► From TPM — Grassley pressed on made-up ‘Biden Rule’: ‘We don’t have a written rule’ — Sen. Chuck Grassley (R-IA) struggled to explain the so-called “Biden rule,” when pressed at an Iowa town hall. Asked about when the clock kicks in for a president to no longer be able to nominate a Supreme Court justice, he demurred. As chair of the Senate Judiciary Committee, which typically hosts hearings for Supreme Court nominees, Grassley is on the front lines of the GOP Senate’s refusal to go forward with the consideration of President Obama’s nominee, Merrick Garland.




AFSCME-SEIU► In today’s NY Times — Two big labor unions share efforts to gain power and scale — The leaders of two of the nation’s biggest, most powerful labor unions — the Service Employees International Union and the American Federation of State, County and Municipal Employees — are completing a plan that calls for unusually close cooperation in political campaigning, organizing and bargaining in states and cities across the United States. The effort begins a process that could lead to a merger of the two organizations, an outcome that would create the nation’s largest labor union, with some 3.6 million members.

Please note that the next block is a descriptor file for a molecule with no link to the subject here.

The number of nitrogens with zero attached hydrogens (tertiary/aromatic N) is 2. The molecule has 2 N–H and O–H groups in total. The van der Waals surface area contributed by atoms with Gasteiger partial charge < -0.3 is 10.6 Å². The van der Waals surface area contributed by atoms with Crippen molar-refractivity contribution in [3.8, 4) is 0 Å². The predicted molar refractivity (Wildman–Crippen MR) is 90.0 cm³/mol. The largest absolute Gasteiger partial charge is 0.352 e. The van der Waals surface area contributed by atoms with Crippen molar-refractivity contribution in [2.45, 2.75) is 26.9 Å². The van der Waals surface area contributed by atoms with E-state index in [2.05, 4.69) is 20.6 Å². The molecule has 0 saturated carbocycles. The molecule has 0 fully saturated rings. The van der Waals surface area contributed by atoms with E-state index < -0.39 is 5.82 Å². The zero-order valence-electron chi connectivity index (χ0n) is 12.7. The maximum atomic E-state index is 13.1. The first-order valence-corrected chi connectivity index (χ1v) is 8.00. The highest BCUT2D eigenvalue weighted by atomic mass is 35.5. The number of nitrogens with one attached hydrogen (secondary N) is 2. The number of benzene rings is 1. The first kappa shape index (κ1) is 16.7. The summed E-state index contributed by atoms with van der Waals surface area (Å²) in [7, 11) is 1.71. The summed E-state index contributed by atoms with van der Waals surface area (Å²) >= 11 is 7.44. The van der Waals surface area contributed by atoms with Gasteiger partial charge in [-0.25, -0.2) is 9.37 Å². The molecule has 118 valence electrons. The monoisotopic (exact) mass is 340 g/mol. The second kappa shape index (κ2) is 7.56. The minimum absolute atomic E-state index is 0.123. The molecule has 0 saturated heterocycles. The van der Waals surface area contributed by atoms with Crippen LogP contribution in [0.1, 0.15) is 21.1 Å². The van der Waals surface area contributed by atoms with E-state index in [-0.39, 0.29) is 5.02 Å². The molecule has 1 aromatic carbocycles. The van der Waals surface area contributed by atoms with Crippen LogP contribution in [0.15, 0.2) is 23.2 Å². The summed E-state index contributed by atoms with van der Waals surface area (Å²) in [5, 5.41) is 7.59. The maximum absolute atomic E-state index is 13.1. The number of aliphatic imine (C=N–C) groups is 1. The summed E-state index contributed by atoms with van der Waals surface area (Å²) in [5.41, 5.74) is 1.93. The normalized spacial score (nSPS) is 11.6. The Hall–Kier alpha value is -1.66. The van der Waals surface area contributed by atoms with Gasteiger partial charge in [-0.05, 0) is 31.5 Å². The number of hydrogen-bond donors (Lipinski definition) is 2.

► From Reuters — Striking union workers protest at Verizon shareholder meeting — Dozens of Verizon Communications landline workers, on strike since mid-April after contract talks hit an impasse, marched on the company’s annual shareholder meeting in Albuquerque, New Mexico, on Thursday. The unions for the strikers said they also planned hundreds of protests across the United States against Verizon, the No. 1 U.S. wireless service provider.